So you have decided that a conference system is what you need. Because you want to be able to quickly set it up and remove it from the room again, mobility is key. Therefore you’ve decided that a wireless system is the best option.
Before buying a wireless conference system
So far so good, but now comes the difficult part: what system to select out of all systems that are out there? Before buying a wireless conference system, here are a couple of critical elements you should pay attention to:
1. Does the system sound natural?
The use of a conference system should improve intelligibility in your meeting room, and reduce fatigue for the delegates. To achieve this, a conference system should produce a natural sound at a comfortable sound level. Make sure to compare, preferably side-by-side, before making a decision. Don’t forget that listening to a bad or unnatural sounding system will annoy the meeting participants, annihilating the original purpose of the system.
2. Wireless systems need batteries – good batteries
Obviously, no cables means batteries. Make sure the batteries of your conference system will last through long meetings, and preferably even more than one. It is important to understand that batteries based on older technology (like NiMH) suffer from a ‘memory effect’ and will degrade much faster over time. Li-ion is your best bet: it has little or no memory effect and can be recharged before they are fully discharged.
3. Pick the wireless technology that is right for you.
There are two major technologies in wireless conferencing: RF (Radio Frequency) and IR (Infrared). Depending on how you intend to use the system, the one or the other (or both) will best suit your needs. We’ll cover some main differences in another blog post.
4. Will it co-exist with my wireless LAN?
In most instances, RF based systems will offer the highest flexibility. However, from an IT management point of view it is important to understand how well your new system will integrate with your existing (wireless) infrastructure.
Look for a system that offers plenty of frequencies in both the 2.4GHz and the 5 GHz and facilitates your frequency planning. In this way you’ll be sure to run your meetings smoothly without limitations on your wireless LAN usage.
5. Manage during a meeting
Check what tools are offered to allow monitoring the system without interfering with the meeting. Questions to ask yourself:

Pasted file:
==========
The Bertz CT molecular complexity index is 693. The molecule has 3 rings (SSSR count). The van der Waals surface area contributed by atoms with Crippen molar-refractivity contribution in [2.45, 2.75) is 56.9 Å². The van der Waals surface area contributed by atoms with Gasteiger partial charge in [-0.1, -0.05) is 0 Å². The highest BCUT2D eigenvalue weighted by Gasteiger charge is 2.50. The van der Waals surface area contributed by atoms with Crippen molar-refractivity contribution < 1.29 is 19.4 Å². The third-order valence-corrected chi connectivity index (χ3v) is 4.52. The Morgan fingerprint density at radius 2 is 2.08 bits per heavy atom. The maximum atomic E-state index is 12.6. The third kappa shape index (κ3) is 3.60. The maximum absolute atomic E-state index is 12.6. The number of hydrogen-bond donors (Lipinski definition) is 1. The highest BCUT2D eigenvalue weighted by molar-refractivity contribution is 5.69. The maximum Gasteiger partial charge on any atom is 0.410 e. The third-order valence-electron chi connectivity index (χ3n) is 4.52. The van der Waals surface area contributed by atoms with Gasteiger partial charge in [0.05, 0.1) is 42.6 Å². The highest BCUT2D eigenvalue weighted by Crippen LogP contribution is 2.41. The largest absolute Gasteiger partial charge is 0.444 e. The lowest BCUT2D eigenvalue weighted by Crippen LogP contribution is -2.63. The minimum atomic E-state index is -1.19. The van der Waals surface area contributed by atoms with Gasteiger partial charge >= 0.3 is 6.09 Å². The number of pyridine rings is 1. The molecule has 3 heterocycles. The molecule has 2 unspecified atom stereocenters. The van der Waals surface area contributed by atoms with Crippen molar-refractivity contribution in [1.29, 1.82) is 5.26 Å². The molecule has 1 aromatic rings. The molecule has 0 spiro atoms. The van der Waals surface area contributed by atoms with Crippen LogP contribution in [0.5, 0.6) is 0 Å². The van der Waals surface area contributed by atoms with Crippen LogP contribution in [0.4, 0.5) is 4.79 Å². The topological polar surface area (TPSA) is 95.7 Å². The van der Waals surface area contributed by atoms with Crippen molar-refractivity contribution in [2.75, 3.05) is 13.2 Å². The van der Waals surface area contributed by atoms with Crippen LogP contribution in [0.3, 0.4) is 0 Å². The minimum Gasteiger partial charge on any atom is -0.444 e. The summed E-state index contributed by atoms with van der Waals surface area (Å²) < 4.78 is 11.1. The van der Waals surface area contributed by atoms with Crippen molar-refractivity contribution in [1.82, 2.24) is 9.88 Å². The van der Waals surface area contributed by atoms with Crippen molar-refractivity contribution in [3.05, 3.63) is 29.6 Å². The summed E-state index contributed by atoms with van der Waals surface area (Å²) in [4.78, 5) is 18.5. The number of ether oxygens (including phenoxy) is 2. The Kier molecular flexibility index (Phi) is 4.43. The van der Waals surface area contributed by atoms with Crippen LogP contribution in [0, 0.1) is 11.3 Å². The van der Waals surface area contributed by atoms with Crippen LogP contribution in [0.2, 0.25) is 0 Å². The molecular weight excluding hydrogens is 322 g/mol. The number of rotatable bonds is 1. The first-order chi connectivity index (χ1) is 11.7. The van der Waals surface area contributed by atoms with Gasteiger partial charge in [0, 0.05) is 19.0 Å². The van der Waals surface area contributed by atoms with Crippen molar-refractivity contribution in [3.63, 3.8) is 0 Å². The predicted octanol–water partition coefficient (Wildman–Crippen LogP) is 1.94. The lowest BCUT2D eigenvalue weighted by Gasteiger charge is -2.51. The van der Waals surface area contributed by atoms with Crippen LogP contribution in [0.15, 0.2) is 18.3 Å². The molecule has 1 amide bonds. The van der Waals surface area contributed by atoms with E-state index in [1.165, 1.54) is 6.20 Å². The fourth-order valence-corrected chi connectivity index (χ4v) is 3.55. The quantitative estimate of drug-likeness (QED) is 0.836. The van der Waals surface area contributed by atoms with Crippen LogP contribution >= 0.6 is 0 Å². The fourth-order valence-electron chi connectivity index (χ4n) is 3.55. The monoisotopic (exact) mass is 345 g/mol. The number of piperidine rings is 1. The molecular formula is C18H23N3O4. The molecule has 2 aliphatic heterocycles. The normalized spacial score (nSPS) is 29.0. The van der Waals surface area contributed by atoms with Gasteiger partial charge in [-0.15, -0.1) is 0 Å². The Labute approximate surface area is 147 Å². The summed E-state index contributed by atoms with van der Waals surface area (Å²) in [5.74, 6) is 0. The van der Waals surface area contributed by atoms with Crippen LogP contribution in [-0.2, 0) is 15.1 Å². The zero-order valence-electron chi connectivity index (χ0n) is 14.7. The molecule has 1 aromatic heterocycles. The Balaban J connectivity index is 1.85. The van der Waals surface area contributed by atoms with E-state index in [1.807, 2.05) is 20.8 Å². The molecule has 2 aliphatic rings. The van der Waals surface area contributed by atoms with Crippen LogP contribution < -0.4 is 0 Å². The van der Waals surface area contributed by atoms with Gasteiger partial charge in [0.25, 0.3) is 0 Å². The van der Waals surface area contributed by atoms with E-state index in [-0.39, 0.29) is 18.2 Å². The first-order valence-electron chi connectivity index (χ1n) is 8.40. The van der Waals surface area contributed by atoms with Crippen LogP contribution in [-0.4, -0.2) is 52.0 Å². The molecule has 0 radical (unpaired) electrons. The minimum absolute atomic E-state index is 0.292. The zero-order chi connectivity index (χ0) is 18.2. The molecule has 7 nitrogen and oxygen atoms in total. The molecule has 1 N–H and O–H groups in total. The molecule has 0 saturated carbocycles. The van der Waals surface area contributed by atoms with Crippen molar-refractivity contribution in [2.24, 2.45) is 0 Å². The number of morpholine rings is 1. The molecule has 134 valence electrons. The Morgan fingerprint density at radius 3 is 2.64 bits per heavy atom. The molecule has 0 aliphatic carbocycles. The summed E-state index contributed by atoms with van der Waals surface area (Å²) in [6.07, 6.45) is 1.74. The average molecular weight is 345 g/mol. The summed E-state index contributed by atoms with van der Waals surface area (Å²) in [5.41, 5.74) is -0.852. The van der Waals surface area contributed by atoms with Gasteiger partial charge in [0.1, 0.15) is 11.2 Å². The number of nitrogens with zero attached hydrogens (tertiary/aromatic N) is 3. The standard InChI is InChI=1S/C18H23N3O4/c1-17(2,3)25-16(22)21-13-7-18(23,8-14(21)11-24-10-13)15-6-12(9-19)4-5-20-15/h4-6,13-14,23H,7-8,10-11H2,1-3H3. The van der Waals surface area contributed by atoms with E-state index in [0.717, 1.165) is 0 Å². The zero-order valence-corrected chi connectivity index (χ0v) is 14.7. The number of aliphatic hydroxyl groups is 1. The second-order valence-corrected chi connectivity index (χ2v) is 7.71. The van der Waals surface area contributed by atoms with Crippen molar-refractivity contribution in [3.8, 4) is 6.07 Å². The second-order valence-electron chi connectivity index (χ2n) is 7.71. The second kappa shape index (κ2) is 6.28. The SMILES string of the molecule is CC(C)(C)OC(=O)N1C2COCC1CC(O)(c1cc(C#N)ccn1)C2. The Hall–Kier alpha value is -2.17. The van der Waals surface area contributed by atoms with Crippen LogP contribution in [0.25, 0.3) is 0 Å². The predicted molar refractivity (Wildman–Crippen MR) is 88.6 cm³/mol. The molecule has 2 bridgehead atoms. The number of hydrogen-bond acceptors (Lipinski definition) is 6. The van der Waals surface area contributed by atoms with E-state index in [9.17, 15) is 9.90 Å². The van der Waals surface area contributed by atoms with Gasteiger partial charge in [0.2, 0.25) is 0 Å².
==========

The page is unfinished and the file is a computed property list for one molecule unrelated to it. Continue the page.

- Can I see what frequency the system is on and can I migrate to another frequency during a meeting without the delegates noticing?
- Can I see the condition of each battery during the meeting?
- Can I remotely switch off a microphone that accidently has been left open?
6. Understand the minimum workable configuration
As a minimum, a wireless conference system has an access point or base station, and the wireless delegate units. Some systems however also need an additional central unit and additional software for control. Make sure you understand what the full configuration is for your needs. It will guard you from unpleasant budgetary surprises.
7. What will it not do?
Spend some time to also understand the limitations of the systems you are considering. Asking for what it can do might tell you all you need to know, but approaching it from the opposite angle might reveal things you haven’t thought of. It can prevent you from running into trouble if your needs change or if you have overlooked important aspects in your initial list of requirements.
8. How is support when you need it?
We all prefer to ignore it, but let’s be realistic: it’s electronics and it can fail. When it happens, make sure you can rely on impeccable support. Check what you can expect from your supplier.
Making the right decision
The above points don’t cover all aspects of a well thought-out selection process. They will however narrow your options upfront. This gives you more time to concentrate on the details of each offering that made it through this first selection.
In the end, don’t we all like to feel confident that we have made the right decision?